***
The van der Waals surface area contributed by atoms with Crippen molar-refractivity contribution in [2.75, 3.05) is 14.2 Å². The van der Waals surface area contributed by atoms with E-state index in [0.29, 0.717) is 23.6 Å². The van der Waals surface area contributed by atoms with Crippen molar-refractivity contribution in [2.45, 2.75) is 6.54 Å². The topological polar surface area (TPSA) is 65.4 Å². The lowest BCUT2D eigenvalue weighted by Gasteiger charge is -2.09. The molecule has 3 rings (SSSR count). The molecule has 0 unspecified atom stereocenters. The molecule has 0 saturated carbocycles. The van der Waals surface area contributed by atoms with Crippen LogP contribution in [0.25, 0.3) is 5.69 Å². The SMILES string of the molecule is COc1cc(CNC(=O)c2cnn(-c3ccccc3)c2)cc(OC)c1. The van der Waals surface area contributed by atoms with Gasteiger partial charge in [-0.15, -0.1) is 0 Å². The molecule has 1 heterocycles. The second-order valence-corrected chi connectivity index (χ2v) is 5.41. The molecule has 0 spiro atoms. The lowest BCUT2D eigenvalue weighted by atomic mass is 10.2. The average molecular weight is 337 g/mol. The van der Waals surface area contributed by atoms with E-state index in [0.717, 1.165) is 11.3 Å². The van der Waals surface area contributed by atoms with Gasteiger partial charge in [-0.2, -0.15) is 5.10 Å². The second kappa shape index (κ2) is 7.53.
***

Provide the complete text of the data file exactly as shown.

The van der Waals surface area contributed by atoms with Crippen molar-refractivity contribution in [2.75, 3.05) is 14.2 Å². The van der Waals surface area contributed by atoms with E-state index in [0.29, 0.717) is 23.6 Å². The van der Waals surface area contributed by atoms with Crippen molar-refractivity contribution in [2.45, 2.75) is 6.54 Å². The topological polar surface area (TPSA) is 65.4 Å². The lowest BCUT2D eigenvalue weighted by Gasteiger charge is -2.09. The molecule has 3 rings (SSSR count). The molecule has 0 unspecified atom stereocenters. The molecule has 0 saturated carbocycles. The van der Waals surface area contributed by atoms with Crippen LogP contribution in [0.25, 0.3) is 5.69 Å². The SMILES string of the molecule is COc1cc(CNC(=O)c2cnn(-c3ccccc3)c2)cc(OC)c1. The van der Waals surface area contributed by atoms with Gasteiger partial charge in [-0.15, -0.1) is 0 Å². The molecule has 1 heterocycles. The second-order valence-corrected chi connectivity index (χ2v) is 5.41. The molecule has 0 spiro atoms. The lowest BCUT2D eigenvalue weighted by atomic mass is 10.2. The average molecular weight is 337 g/mol. The van der Waals surface area contributed by atoms with E-state index in [0.717, 1.165) is 11.3 Å². The van der Waals surface area contributed by atoms with Gasteiger partial charge in [-0.2, -0.15) is 5.10 Å². The second kappa shape index (κ2) is 7.53.